Comparative study of vertebral fractures and luxations in dogs and cats

Bali, Monty; Lang, Johann; Jaggy, André; Spreng, David; Doherr, Marcus; Forterre, Franck (2009). Comparative study of vertebral fractures and luxations in dogs and cats. Veterinary and comparative orthopaedics and traumatology, 22(1), pp. 47-53. Stuttgart: Schattauer 10.3415/VCOT-08-02-0018

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The purpose of this retrospective study was to compare patterns of vertebral fractures and luxations in 42 cats and 47 dogs, and to evaluate the impact of species-related differences on clinical outcome. Data regarding aetiology, neurological status, radiographic appearance and follow-up were compared between the groups. The thoracolumbar (Th3-L3) area was the most commonly affected location in both cats (49%) and dogs (58%). No lesions were observed in the cervical vertebral segments in cats, and none of the cats showed any signs of a Schiff-Sherrington syndrome. Vertebral luxations were significantly more frequent in dogs (20%) than in cats (6%), whereas combined fracture-luxations occurred significantly more often in cats (65%) than in dogs (37%). Caudal vertebral segment displacement was mostly dorsal in cats and ventral in dogs, with a significant difference in direction between cats and large dogs. The clinical outcome did not differ significantly between the two populations, and was poor in most cases (cats: 61%; dogs: 56%). The degree of dislocation and axis deviation were both significantly associated with a worse outcome in dogs, but not in cats. Although several differences in vertebral fractures and luxation patterns exist between cats and dogs, these generally do not seem to affect outcome.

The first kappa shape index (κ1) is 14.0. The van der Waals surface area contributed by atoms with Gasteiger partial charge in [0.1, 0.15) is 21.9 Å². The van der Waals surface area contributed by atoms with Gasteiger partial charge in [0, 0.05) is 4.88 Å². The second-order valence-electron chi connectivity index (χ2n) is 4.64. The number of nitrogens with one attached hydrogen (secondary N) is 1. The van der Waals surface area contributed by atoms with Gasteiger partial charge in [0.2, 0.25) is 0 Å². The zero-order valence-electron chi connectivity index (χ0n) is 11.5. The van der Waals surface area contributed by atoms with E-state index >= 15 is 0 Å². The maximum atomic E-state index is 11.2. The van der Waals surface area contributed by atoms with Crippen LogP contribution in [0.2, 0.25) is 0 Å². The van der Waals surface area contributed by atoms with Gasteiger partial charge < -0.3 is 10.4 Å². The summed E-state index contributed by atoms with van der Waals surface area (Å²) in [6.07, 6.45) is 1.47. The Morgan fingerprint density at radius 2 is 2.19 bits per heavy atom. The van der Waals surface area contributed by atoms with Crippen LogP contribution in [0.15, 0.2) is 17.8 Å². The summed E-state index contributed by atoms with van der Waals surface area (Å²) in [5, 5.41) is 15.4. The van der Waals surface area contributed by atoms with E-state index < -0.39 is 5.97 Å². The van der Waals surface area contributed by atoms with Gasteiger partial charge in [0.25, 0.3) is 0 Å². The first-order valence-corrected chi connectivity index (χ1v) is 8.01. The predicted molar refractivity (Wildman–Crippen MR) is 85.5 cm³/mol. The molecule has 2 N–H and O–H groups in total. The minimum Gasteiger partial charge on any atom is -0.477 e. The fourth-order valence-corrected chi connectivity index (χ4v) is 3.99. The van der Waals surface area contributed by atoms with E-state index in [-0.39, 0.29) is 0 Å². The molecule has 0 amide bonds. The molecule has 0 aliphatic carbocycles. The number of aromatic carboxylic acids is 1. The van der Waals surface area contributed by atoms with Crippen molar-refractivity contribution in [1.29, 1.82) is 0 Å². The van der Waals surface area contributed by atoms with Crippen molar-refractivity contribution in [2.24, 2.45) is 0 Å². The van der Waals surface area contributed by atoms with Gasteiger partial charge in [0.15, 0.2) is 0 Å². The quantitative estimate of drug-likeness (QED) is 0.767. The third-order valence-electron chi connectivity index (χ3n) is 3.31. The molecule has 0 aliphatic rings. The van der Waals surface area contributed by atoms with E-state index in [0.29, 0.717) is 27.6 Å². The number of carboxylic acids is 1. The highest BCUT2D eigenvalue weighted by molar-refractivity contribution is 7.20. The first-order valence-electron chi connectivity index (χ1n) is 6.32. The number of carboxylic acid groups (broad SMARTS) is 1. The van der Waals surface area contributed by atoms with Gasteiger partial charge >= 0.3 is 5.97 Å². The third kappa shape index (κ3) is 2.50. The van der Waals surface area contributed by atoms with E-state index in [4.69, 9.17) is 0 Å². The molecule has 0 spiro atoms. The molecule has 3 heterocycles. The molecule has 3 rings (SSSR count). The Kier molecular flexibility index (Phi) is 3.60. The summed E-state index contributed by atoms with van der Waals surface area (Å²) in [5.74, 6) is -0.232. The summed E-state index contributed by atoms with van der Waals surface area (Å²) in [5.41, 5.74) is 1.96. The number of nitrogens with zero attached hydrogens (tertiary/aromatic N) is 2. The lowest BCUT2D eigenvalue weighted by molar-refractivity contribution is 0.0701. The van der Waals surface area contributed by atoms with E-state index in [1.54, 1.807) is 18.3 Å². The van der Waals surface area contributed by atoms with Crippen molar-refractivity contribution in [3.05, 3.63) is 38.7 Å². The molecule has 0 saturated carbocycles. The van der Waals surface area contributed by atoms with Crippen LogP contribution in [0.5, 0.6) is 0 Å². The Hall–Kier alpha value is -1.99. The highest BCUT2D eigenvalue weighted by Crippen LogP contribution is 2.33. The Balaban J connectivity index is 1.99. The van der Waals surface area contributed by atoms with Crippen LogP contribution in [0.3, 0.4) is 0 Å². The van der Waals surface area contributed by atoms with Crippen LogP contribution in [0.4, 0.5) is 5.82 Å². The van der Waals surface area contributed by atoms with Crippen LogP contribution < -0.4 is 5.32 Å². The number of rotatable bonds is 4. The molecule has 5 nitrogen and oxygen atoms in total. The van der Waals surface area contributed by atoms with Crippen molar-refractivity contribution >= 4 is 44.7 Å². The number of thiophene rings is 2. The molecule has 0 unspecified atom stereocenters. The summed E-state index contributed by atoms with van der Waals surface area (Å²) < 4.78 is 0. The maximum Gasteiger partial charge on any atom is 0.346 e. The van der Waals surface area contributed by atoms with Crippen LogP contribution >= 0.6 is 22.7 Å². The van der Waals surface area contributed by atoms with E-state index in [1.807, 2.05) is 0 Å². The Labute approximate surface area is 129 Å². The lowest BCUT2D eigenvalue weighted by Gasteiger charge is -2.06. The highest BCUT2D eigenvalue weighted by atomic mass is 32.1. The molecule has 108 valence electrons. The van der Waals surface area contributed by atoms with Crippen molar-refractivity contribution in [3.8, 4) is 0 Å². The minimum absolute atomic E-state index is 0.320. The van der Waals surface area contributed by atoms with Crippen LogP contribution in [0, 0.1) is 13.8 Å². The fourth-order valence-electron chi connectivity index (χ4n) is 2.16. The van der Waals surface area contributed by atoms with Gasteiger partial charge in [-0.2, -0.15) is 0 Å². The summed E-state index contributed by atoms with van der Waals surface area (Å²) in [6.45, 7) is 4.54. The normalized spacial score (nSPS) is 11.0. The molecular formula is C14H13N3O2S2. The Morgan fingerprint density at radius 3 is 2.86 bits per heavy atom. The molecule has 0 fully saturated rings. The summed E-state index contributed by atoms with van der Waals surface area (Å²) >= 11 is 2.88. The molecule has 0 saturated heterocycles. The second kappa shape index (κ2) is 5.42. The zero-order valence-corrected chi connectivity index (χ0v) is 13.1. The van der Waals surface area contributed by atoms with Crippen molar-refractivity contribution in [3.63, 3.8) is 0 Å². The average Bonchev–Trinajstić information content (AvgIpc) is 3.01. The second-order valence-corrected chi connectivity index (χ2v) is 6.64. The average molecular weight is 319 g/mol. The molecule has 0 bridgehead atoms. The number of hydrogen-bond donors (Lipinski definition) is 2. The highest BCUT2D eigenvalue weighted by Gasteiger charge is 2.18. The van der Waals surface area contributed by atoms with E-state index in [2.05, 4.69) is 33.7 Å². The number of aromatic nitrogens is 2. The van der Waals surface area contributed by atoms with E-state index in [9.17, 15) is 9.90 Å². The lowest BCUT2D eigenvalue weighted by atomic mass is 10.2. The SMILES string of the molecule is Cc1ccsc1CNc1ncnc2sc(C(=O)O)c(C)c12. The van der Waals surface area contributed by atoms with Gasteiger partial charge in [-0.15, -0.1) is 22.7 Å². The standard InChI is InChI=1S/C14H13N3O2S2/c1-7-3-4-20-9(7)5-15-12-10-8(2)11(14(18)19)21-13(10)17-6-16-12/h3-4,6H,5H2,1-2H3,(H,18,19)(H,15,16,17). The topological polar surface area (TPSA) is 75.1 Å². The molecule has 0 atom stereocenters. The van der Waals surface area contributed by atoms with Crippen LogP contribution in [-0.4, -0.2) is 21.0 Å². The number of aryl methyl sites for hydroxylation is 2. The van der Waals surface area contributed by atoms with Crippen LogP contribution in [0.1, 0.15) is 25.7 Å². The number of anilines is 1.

Item Type:

Journal Article (Original Article)

Division/Institute:

05 Veterinary Medicine > Department of Clinical Veterinary Medicine (DKV) > DKV - Clinical Neurology
05 Veterinary Medicine > Department of Clinical Veterinary Medicine (DKV)
05 Veterinary Medicine > Department of Clinical Veterinary Medicine (DKV) > DKV - Clinical Radiology
05 Veterinary Medicine > Department of Clinical Veterinary Medicine (DKV) > Small Animal Clinic
05 Veterinary Medicine > Department of Clinical Research and Veterinary Public Health (DCR-VPH) > Veterinary Public Health Institute
05 Veterinary Medicine > Department of Clinical Research and Veterinary Public Health (DCR-VPH) > Experimental Clinical Research
05 Veterinary Medicine > Department of Clinical Research and Veterinary Public Health (DCR-VPH)

UniBE Contributor:

Bali, Monty; Lang, Johann; Jaggy, André; Spreng, David; Doherr, Marcus and Forterre, Franck

Subjects:

500 Science > 590 Animals (Zoology)
600 Technology > 610 Medicine & health
600 Technology > 630 Agriculture

ISSN:

0932-0814

Publisher:

Schattauer

Language:

English

Submitter:

Factscience Import

Date Deposited:

04 Oct 2013 15:25

Last Modified:

16 Feb 2015 12:35

Publisher DOI:

10.3415/VCOT-08-02-0018

PubMed ID:

19151870

Web of Science ID:

000263462600010

BORIS DOI:

10.7892/boris.38238

URI:

https://boris.unibe.ch/id/eprint/38238 (FactScience: 220756)

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